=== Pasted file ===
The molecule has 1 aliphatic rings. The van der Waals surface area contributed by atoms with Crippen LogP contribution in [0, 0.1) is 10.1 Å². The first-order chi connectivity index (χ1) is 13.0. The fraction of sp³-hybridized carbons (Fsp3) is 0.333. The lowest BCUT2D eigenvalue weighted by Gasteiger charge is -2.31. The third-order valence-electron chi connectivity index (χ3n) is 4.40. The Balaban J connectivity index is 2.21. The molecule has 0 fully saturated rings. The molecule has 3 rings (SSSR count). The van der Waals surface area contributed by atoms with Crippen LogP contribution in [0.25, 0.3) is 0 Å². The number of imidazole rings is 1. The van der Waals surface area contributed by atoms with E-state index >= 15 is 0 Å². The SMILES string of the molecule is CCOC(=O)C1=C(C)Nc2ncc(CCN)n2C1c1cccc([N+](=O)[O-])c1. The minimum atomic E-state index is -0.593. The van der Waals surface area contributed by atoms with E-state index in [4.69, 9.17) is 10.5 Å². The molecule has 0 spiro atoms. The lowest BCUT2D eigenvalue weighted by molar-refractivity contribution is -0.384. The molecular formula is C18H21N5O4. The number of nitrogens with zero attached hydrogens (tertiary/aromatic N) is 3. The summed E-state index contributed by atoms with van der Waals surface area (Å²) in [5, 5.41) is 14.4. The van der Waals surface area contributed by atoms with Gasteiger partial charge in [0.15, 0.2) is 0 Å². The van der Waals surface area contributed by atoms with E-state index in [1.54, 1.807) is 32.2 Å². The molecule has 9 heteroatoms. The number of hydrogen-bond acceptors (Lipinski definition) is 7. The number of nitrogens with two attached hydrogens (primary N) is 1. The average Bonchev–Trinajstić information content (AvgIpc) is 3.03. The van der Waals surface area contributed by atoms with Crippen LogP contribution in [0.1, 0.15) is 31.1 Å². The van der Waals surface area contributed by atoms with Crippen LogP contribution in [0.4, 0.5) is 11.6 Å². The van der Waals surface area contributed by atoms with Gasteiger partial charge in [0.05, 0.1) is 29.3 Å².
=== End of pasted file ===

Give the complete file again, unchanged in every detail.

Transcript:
The molecule has 1 aliphatic rings. The van der Waals surface area contributed by atoms with Crippen LogP contribution in [0, 0.1) is 10.1 Å². The first-order chi connectivity index (χ1) is 13.0. The fraction of sp³-hybridized carbons (Fsp3) is 0.333. The lowest BCUT2D eigenvalue weighted by Gasteiger charge is -2.31. The third-order valence-electron chi connectivity index (χ3n) is 4.40. The Balaban J connectivity index is 2.21. The molecule has 0 fully saturated rings. The molecule has 3 rings (SSSR count). The van der Waals surface area contributed by atoms with Crippen LogP contribution in [0.25, 0.3) is 0 Å². The number of imidazole rings is 1. The van der Waals surface area contributed by atoms with E-state index >= 15 is 0 Å². The SMILES string of the molecule is CCOC(=O)C1=C(C)Nc2ncc(CCN)n2C1c1cccc([N+](=O)[O-])c1. The minimum atomic E-state index is -0.593. The van der Waals surface area contributed by atoms with E-state index in [4.69, 9.17) is 10.5 Å². The molecule has 0 spiro atoms. The lowest BCUT2D eigenvalue weighted by molar-refractivity contribution is -0.384. The molecular formula is C18H21N5O4. The number of nitrogens with zero attached hydrogens (tertiary/aromatic N) is 3. The summed E-state index contributed by atoms with van der Waals surface area (Å²) in [5, 5.41) is 14.4. The van der Waals surface area contributed by atoms with Gasteiger partial charge in [0.15, 0.2) is 0 Å². The van der Waals surface area contributed by atoms with E-state index in [1.54, 1.807) is 32.2 Å². The molecule has 9 heteroatoms. The number of hydrogen-bond acceptors (Lipinski definition) is 7. The number of nitrogens with two attached hydrogens (primary N) is 1. The average Bonchev–Trinajstić information content (AvgIpc) is 3.03. The van der Waals surface area contributed by atoms with Crippen LogP contribution in [0.1, 0.15) is 31.1 Å². The van der Waals surface area contributed by atoms with Crippen LogP contribution in [0.4, 0.5) is 11.6 Å². The van der Waals surface area contributed by atoms with Gasteiger partial charge in [0.05, 0.1) is 29.3 Å².